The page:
Gobert pledges more than $500,000 to arena workers, health services

Agence France-Presse
Gobert pledges more than $500,000 to arena workers, health services


Jazz star Rudy Gobert, the first NBA player to contract the virus, says he'll try to 'make a positive difference' after initially making fun of the league's health policy


LOS ANGELES, USA – Utah Jazz star Rudy Gobert, who apologized for his careless actions before he was diagnosed with novel coronavirus, has pledged to donate more than half a million dollars to health services and arena workers affected by the pandemic.

More than half the money will go towards COVID-19 related social service programs in Utah, Oklahoma City and the French health care system, the NBA’s Jazz said in a statement on Saturday, March 14.

“These donations are a small token that reflect my appreciation and support for all those impacted and are the first of many steps I will take to try and make a positive difference, while continuing to learn more about COVID-19 and educate others,” Gobert said in prepared remarks released by the Jazz.

Gobert will donate $200,000 in aid to part-time employees at the Jazz’s arena who are unable to work as the NBA is shut down in a bid to combat the spread of the virus.

Another $200,000 will assist families affected by the outbreak in Utah and Oklahoma City. He also promised 100,000 euros ($111,400) for health care in his native France.

Gobert, who is from Saint-Quentin, tried to make fun of the NBA’s policy to keep media members at a safe distance from players in the wake of the coronavirus outbreak, touching all the microphones put before him on a table at a press conference last week. (READ: Gobert apologizes for ’embarrassing, inexcusable’ virus gaffe)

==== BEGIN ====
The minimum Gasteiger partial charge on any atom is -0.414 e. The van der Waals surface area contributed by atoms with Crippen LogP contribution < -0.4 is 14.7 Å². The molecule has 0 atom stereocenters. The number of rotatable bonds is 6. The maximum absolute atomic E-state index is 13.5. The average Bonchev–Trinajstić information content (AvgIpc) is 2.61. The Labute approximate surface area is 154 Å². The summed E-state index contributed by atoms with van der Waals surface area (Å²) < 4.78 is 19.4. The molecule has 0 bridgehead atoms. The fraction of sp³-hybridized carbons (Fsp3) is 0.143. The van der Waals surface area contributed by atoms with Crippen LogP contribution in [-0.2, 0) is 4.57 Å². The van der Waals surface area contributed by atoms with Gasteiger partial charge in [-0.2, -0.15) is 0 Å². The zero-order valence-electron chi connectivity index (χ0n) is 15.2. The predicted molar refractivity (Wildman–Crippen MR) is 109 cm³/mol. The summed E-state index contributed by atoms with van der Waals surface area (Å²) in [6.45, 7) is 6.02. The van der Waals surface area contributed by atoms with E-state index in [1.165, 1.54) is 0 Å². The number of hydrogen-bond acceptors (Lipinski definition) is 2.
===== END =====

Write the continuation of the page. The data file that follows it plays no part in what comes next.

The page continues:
It was just days later, on Wednesday, that his diagnosis with COVID-19 prompted the NBA to suspend its season indefinintely. (READ: NBA coronavirus shutdown likely to be ‘at least 30 days‘)

Gobert was reportedly similarly nonchalant about coronavirus risks in the locker room, touching other players and their belongings.

Gobert issued a public apology after Jazz teammate Donovan Mitchell confirmed Thursday that he tested positive for coronavirus.

“I was careless and make no excuse,” he said. “I hope my story serves as a warning and causes everyone to take this seriously.” 

The NBA said Friday that the 27-year-old defensive standout, fondly nicknamed “The Stifle Tower,” would not be fined or suspended for his microphone-touching stunt. – Rappler.com


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